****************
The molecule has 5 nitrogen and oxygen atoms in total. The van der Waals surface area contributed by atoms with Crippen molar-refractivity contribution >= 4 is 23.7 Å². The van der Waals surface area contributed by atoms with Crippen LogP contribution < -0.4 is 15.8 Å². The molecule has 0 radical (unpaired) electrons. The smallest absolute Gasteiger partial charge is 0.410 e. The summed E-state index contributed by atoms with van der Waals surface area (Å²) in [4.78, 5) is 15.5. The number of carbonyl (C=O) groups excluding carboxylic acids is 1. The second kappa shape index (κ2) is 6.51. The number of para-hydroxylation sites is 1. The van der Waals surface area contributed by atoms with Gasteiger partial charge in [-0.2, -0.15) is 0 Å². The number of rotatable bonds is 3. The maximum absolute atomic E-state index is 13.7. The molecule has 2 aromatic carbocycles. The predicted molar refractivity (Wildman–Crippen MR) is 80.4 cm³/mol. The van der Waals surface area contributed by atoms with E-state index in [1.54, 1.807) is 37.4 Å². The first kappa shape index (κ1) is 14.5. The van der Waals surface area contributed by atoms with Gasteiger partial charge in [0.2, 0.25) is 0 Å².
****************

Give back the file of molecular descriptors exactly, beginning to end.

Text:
The molecule has 5 nitrogen and oxygen atoms in total. The van der Waals surface area contributed by atoms with Crippen molar-refractivity contribution >= 4 is 23.7 Å². The van der Waals surface area contributed by atoms with Crippen LogP contribution < -0.4 is 15.8 Å². The molecule has 0 radical (unpaired) electrons. The smallest absolute Gasteiger partial charge is 0.410 e. The summed E-state index contributed by atoms with van der Waals surface area (Å²) in [4.78, 5) is 15.5. The number of carbonyl (C=O) groups excluding carboxylic acids is 1. The second kappa shape index (κ2) is 6.51. The number of para-hydroxylation sites is 1. The van der Waals surface area contributed by atoms with Gasteiger partial charge in [-0.2, -0.15) is 0 Å². The number of rotatable bonds is 3. The maximum absolute atomic E-state index is 13.7. The molecule has 2 aromatic carbocycles. The predicted molar refractivity (Wildman–Crippen MR) is 80.4 cm³/mol. The van der Waals surface area contributed by atoms with E-state index in [1.54, 1.807) is 37.4 Å². The first kappa shape index (κ1) is 14.5. The van der Waals surface area contributed by atoms with Gasteiger partial charge in [0.2, 0.25) is 0 Å².